“When I fight, god is in me; that’s why I win. My mother prays 24-hours continuously before I fight; that’s why I win… God is in here!” (Gestures expansively with bruised hands at his chest…)

“That’s great… I can see, yes…” I mutter again, wondering what God thinks about people being beaten to a pulp because he has shrunk to Lilliputian size and made his home in the left atrium of a Korean pugilist.

“Go to church regularly J!” he barks into the chill air of the gym.

I return to skipping in the thin morning sun.


“Raging Cow”

South Korean welterweight champion Kwak Kyung-seok is dog-tired and in a foul mood. He’s exhausted because he’s been training all day for an upcoming titleship bout with a Thai fighter and he’s in a foul mood because I can’t get a rhythm on the mitts and my left hook looks like shit.

“Thwack, thwack-thwack” go the pads and with each final “thwack” his sigh gets louder and language saltier. After trying to correct my footwork for the upteenth time and demonstrating the tightness of the move with his own heavy hands – circular mitts flying like black, sweat-slick UFOs in front of my eyes — the stocky 31-year-old can’t take it anymore:

“For fuck’s sake” he says deliberately in Korean. “Are you a cow?”

I stop, sweat burning my eyes, tired, pissed-off and now completely fucking confused too:

“A cow?”

“Yes, a cow. For fuck’s sake, I said are you a cow?

“Cow?” I try and draw the mental connection: Ponderous? Four-stomachs? Given to excessive mastication? Flatulent? I don’t get it, perhaps I’ve misheard…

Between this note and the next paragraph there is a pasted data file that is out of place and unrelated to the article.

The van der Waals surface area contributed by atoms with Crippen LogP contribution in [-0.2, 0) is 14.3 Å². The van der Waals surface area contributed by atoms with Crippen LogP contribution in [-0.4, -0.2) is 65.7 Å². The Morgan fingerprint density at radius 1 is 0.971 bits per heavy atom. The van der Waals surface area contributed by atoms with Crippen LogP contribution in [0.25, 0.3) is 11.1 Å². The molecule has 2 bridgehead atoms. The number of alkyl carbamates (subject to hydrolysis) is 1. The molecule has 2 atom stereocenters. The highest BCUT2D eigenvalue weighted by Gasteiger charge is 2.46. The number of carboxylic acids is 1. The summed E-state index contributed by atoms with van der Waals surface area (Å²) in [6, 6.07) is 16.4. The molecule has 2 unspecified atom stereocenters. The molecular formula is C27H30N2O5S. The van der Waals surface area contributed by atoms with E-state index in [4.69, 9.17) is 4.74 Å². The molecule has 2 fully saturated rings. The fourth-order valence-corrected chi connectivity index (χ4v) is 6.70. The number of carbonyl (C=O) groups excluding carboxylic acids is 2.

“A cow?”

By now his frustration is palpable.

“Yes a fucking cow; you know, steak, burgers, bulgogi… Moo! A cow! Are you a cow? Why aren’t you damn listening to what I say? It’s like reading sutras to a cow!”

I get it suddenly; this must be the Korean equivalent to casting pearls before swine. I’m the swine. Dammit. First I can’t get a basic punch right and now I’m being called a cow. I just want to punch something after a shitty day at the office and now his mumblings have become sutras and I’m a cow.

“Shit!” I finally snap, losing the veneer of detachment cultivated assiduously over the past six months in the decrepit 5th floor boxing gym.

“I’ll just do the goddam bags, ok?” I bellow frustratedly  in a no-doubt bovine manner (but perturbed the way a cow could never be) and slam my gloves into the wall in frustration.

My loss of temper raises his spirits no-end.

“Oh come on!” He laughs, tickled at the effect he’s had. “Come oorrnn.”

He makes his way to the old sofa in the admin corner of the room and slumps down, putting on an old fight video with a lazy flick of the remote control, still chuckling to himself.

“Sutras to a fucking cow.”